Carl Maria von Weber is best-known as a master of Romantic opera, but he was originally a virtuoso pianist who created a substantial amount of piano music for concert use. Next to his four piano sonatas, the five large and brilliant concert pieces brought together in this book, and two final variation cycles, are certainly his most important piano solo pieces. From the early Momento capriccioso op. 12 of 1808 to the dazzling Aufforderung zum Tanz op. 65 and Polacca brillante op. 72, it is possible to trace by these technically-demanding works the composer/pianist’s development of a very mature and impressive formal compositional mastery.
In the extensive preface to this thoroughly-researched Urtext edition one can read, among other things, the underlying programme that Weber came up with for the Aufforderung zum Tanz.
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This selection includes Carl Maria von Weber’s five brilliant large-scale concert pieces and his last two sets of variations. These seven works probably constitute his most significant compositions for piano two-hands, apart from the four sonatas, which merit an edition of their own. Weber’s earliest virtuoso concert pieces, the “Momento capriccioso” op. 12 and the … more
About the composer
Carl Maria von Weber
One of the most important German opera composers before Wagner, he advocated for a German opera through his own output and in his writings. His fame is predicated on “Der Freischütz,” which was received emphatically as a German nationalist opera. His instrumental works (orchestral pieces, solo concerti, chamber music, piano works) are largely based on Classical models though already anticipate the Romantic sound.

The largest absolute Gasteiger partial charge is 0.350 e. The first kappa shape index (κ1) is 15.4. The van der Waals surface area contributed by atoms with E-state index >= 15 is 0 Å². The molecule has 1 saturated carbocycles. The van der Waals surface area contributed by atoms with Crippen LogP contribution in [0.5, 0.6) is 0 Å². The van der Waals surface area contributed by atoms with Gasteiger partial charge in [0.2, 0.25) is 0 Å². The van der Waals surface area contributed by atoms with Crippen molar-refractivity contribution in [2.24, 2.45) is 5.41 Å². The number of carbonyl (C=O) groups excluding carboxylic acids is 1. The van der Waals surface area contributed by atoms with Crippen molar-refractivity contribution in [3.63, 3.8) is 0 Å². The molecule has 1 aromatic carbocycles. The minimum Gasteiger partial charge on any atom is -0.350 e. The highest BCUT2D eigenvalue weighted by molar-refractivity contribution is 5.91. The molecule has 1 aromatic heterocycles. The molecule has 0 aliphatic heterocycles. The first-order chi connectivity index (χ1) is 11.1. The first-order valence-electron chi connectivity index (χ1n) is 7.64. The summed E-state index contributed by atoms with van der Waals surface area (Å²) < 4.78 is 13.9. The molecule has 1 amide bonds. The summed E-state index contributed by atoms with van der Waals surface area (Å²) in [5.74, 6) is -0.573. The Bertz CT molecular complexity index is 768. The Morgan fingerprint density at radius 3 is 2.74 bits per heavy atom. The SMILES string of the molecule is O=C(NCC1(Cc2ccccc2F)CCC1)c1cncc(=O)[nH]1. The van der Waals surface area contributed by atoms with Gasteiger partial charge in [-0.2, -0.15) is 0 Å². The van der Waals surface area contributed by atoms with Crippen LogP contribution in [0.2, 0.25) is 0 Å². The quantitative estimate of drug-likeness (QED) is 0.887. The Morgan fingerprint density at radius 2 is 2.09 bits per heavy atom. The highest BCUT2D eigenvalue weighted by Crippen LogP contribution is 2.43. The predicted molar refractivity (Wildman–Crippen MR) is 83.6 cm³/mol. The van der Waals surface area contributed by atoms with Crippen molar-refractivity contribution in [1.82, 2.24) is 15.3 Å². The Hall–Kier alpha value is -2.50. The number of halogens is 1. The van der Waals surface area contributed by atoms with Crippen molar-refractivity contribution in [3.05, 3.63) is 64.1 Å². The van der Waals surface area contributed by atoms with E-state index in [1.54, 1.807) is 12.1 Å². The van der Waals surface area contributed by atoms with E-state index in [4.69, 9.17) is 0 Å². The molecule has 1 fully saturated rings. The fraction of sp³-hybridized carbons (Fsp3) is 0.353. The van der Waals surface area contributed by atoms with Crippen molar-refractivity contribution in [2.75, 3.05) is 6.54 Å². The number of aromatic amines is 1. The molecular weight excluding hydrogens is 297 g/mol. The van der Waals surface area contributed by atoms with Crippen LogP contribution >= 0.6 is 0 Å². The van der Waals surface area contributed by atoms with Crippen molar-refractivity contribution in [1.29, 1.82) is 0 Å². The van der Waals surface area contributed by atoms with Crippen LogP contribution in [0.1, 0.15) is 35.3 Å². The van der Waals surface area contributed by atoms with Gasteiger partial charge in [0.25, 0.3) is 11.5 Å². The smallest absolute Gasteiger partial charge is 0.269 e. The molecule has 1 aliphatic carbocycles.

|1786||Born in Eutin on November 18 or 19. Journeyman years with the “Webersche Schauspielergesellschaft,” a wandering acting troupe. He plays smaller roles for children.|
|1797||The troupe comes to Salzburg, where he studies composition with Michael Haydn from 1798.|
|1800||Premiere in Freiberg of his first Romantic, comic opera, “Das Waldmädchen” (“The Forest Maiden”).|
|beginning 1803||Years of study in Vienna with Georg Josef Vogler.|
|1804–06||First appointment as music director in Breslau (Wrocław).|
|1810||Premiere in Frankfurt am Main of the Romantic opera “Silvana.” Piano Concerto No. 1 in C major, Op. 11.|
|1811||Clarinet Concerti No. 1 in F minor, Op. 73, and No. 2 in E-flat major, Op. 74, commissioned by Maximilian of Bavaria; in 1812, Piano Concerto No. 2 in E-flat major, Op. 32.|
|1813–16||Opera director and music director of the Estates Theater in Prague. From 1817 onward,courtl music director in Dresden.|
|1819||Piano pieces: “Rondo brillante” in E-flat major, Op. 62; “Aufforderung zum Tanze” (“Invitation to the Dance”) in D-flat major, Op. 65; “Polacca brillante” in E-flat major, Op. 72. Trio in G minor for piano, flute, and cello, Op. 63.|
|1821||Premiere in Berlin of his Romantic opera “Der Freischütz,” Op. 77; it is received as an archetypal German opera due to its subject matter and music, although it integrates German, French, and Italian elements. Konzertstück in F minor for Piano and Orchestra, Op. 79, which paves the way for one-movement concerto compositions in the nineteenth century.|
|1823||Premiere in Vienna of “Euryanthe,” Op. 81.|
|1826||Premiere in London of “Oberon.” Death in London on June 5.|